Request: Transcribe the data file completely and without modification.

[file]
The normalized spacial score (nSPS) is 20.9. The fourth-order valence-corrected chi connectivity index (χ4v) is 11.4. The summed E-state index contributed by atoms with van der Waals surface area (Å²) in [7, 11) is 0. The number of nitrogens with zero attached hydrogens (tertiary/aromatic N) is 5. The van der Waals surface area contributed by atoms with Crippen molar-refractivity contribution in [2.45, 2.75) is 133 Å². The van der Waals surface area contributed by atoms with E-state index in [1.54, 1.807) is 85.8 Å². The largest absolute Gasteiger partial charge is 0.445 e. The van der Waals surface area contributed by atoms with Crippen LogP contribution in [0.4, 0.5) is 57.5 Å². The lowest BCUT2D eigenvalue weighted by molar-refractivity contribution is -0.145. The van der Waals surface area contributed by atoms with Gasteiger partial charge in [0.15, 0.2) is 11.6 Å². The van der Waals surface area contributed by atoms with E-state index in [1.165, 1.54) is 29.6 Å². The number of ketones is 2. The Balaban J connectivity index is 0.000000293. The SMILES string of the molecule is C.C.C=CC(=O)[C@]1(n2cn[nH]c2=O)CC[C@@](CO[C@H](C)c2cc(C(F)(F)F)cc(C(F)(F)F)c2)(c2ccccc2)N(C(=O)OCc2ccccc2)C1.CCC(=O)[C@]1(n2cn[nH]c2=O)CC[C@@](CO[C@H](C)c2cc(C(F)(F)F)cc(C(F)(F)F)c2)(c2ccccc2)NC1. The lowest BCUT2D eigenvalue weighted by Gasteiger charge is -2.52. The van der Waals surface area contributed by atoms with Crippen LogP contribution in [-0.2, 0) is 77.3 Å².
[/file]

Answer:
The normalized spacial score (nSPS) is 20.9. The fourth-order valence-corrected chi connectivity index (χ4v) is 11.4. The summed E-state index contributed by atoms with van der Waals surface area (Å²) in [7, 11) is 0. The number of nitrogens with zero attached hydrogens (tertiary/aromatic N) is 5. The van der Waals surface area contributed by atoms with Crippen molar-refractivity contribution in [2.45, 2.75) is 133 Å². The van der Waals surface area contributed by atoms with E-state index in [1.54, 1.807) is 85.8 Å². The largest absolute Gasteiger partial charge is 0.445 e. The van der Waals surface area contributed by atoms with Crippen LogP contribution in [0.4, 0.5) is 57.5 Å². The lowest BCUT2D eigenvalue weighted by molar-refractivity contribution is -0.145. The van der Waals surface area contributed by atoms with Gasteiger partial charge in [0.15, 0.2) is 11.6 Å². The van der Waals surface area contributed by atoms with E-state index in [1.165, 1.54) is 29.6 Å². The number of ketones is 2. The Balaban J connectivity index is 0.000000293. The SMILES string of the molecule is C.C.C=CC(=O)[C@]1(n2cn[nH]c2=O)CC[C@@](CO[C@H](C)c2cc(C(F)(F)F)cc(C(F)(F)F)c2)(c2ccccc2)N(C(=O)OCc2ccccc2)C1.CCC(=O)[C@]1(n2cn[nH]c2=O)CC[C@@](CO[C@H](C)c2cc(C(F)(F)F)cc(C(F)(F)F)c2)(c2ccccc2)NC1. The lowest BCUT2D eigenvalue weighted by Gasteiger charge is -2.52. The van der Waals surface area contributed by atoms with Crippen LogP contribution in [-0.2, 0) is 77.3 Å².